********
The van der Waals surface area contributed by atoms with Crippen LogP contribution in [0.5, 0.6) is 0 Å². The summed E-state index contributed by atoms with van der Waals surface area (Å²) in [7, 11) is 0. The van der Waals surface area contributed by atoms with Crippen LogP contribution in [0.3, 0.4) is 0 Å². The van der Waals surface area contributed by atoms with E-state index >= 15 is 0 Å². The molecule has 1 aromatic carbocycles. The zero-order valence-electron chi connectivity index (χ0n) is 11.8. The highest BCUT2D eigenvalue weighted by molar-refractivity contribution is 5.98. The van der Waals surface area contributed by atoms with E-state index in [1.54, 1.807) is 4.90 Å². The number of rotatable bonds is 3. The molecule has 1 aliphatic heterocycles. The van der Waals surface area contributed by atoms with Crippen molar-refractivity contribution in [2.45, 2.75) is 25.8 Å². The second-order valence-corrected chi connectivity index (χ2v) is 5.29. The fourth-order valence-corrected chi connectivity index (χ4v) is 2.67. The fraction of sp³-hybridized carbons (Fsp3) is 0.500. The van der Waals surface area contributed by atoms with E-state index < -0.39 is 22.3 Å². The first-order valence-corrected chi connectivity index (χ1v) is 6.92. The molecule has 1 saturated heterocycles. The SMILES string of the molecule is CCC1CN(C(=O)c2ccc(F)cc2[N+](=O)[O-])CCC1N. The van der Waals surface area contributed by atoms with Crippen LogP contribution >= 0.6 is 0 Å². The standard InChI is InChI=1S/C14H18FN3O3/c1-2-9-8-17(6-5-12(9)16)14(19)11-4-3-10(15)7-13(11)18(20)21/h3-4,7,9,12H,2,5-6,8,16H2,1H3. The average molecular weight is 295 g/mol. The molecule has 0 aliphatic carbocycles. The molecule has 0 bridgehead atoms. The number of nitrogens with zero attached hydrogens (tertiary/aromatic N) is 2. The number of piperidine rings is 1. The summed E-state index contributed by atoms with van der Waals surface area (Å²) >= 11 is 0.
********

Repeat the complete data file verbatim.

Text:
The van der Waals surface area contributed by atoms with Crippen LogP contribution in [0.5, 0.6) is 0 Å². The summed E-state index contributed by atoms with van der Waals surface area (Å²) in [7, 11) is 0. The van der Waals surface area contributed by atoms with Crippen LogP contribution in [0.3, 0.4) is 0 Å². The van der Waals surface area contributed by atoms with E-state index >= 15 is 0 Å². The molecule has 1 aromatic carbocycles. The zero-order valence-electron chi connectivity index (χ0n) is 11.8. The highest BCUT2D eigenvalue weighted by molar-refractivity contribution is 5.98. The van der Waals surface area contributed by atoms with E-state index in [1.54, 1.807) is 4.90 Å². The number of rotatable bonds is 3. The molecule has 1 aliphatic heterocycles. The van der Waals surface area contributed by atoms with Crippen molar-refractivity contribution in [2.45, 2.75) is 25.8 Å². The second-order valence-corrected chi connectivity index (χ2v) is 5.29. The fourth-order valence-corrected chi connectivity index (χ4v) is 2.67. The fraction of sp³-hybridized carbons (Fsp3) is 0.500. The van der Waals surface area contributed by atoms with E-state index < -0.39 is 22.3 Å². The first-order valence-corrected chi connectivity index (χ1v) is 6.92. The molecule has 1 saturated heterocycles. The SMILES string of the molecule is CCC1CN(C(=O)c2ccc(F)cc2[N+](=O)[O-])CCC1N. The van der Waals surface area contributed by atoms with Crippen LogP contribution >= 0.6 is 0 Å². The standard InChI is InChI=1S/C14H18FN3O3/c1-2-9-8-17(6-5-12(9)16)14(19)11-4-3-10(15)7-13(11)18(20)21/h3-4,7,9,12H,2,5-6,8,16H2,1H3. The average molecular weight is 295 g/mol. The molecule has 0 aliphatic carbocycles. The molecule has 0 bridgehead atoms. The number of nitrogens with zero attached hydrogens (tertiary/aromatic N) is 2. The number of piperidine rings is 1. The summed E-state index contributed by atoms with van der Waals surface area (Å²) >= 11 is 0.